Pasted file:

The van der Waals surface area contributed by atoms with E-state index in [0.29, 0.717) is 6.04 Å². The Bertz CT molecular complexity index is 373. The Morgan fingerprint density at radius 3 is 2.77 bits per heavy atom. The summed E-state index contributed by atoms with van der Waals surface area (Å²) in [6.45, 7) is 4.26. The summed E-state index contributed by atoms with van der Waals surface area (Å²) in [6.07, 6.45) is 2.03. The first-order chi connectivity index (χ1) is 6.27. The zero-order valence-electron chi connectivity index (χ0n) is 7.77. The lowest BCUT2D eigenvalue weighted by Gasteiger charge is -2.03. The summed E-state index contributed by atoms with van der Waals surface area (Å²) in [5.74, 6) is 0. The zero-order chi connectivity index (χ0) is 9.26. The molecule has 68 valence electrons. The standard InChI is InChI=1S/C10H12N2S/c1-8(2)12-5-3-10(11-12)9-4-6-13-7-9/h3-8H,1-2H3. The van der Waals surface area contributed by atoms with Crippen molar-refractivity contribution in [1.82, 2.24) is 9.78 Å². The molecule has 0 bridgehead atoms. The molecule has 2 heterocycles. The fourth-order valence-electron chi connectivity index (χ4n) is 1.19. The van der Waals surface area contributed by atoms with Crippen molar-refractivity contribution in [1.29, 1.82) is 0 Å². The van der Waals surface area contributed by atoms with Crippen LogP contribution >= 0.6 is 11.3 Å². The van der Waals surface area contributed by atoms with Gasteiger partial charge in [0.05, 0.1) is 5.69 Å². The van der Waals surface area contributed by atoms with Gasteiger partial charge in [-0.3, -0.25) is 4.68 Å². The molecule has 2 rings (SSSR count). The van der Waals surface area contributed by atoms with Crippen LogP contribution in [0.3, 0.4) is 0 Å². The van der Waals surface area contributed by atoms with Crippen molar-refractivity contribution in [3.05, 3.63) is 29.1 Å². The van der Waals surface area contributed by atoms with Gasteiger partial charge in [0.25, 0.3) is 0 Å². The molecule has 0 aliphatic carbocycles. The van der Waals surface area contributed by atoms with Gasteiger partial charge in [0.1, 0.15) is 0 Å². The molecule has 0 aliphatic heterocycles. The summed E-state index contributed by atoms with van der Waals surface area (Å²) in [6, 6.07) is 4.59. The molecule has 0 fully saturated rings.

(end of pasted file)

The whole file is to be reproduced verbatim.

The van der Waals surface area contributed by atoms with E-state index in [0.29, 0.717) is 6.04 Å². The Bertz CT molecular complexity index is 373. The Morgan fingerprint density at radius 3 is 2.77 bits per heavy atom. The summed E-state index contributed by atoms with van der Waals surface area (Å²) in [6.45, 7) is 4.26. The summed E-state index contributed by atoms with van der Waals surface area (Å²) in [6.07, 6.45) is 2.03. The first-order chi connectivity index (χ1) is 6.27. The zero-order valence-electron chi connectivity index (χ0n) is 7.77. The lowest BCUT2D eigenvalue weighted by Gasteiger charge is -2.03. The summed E-state index contributed by atoms with van der Waals surface area (Å²) in [5.74, 6) is 0. The zero-order chi connectivity index (χ0) is 9.26. The molecule has 68 valence electrons. The standard InChI is InChI=1S/C10H12N2S/c1-8(2)12-5-3-10(11-12)9-4-6-13-7-9/h3-8H,1-2H3. The van der Waals surface area contributed by atoms with Crippen molar-refractivity contribution in [1.82, 2.24) is 9.78 Å². The molecule has 0 bridgehead atoms. The molecule has 2 heterocycles. The fourth-order valence-electron chi connectivity index (χ4n) is 1.19. The van der Waals surface area contributed by atoms with Crippen molar-refractivity contribution in [1.29, 1.82) is 0 Å². The van der Waals surface area contributed by atoms with Crippen LogP contribution >= 0.6 is 11.3 Å². The van der Waals surface area contributed by atoms with Gasteiger partial charge in [0.05, 0.1) is 5.69 Å². The van der Waals surface area contributed by atoms with Gasteiger partial charge in [-0.3, -0.25) is 4.68 Å². The molecule has 2 rings (SSSR count). The van der Waals surface area contributed by atoms with Crippen LogP contribution in [0.3, 0.4) is 0 Å². The van der Waals surface area contributed by atoms with Crippen molar-refractivity contribution in [3.05, 3.63) is 29.1 Å². The van der Waals surface area contributed by atoms with Gasteiger partial charge in [0.25, 0.3) is 0 Å². The molecule has 0 aliphatic carbocycles. The van der Waals surface area contributed by atoms with Gasteiger partial charge in [0.1, 0.15) is 0 Å². The molecule has 0 aliphatic heterocycles. The summed E-state index contributed by atoms with van der Waals surface area (Å²) in [6, 6.07) is 4.59. The molecule has 0 fully saturated rings.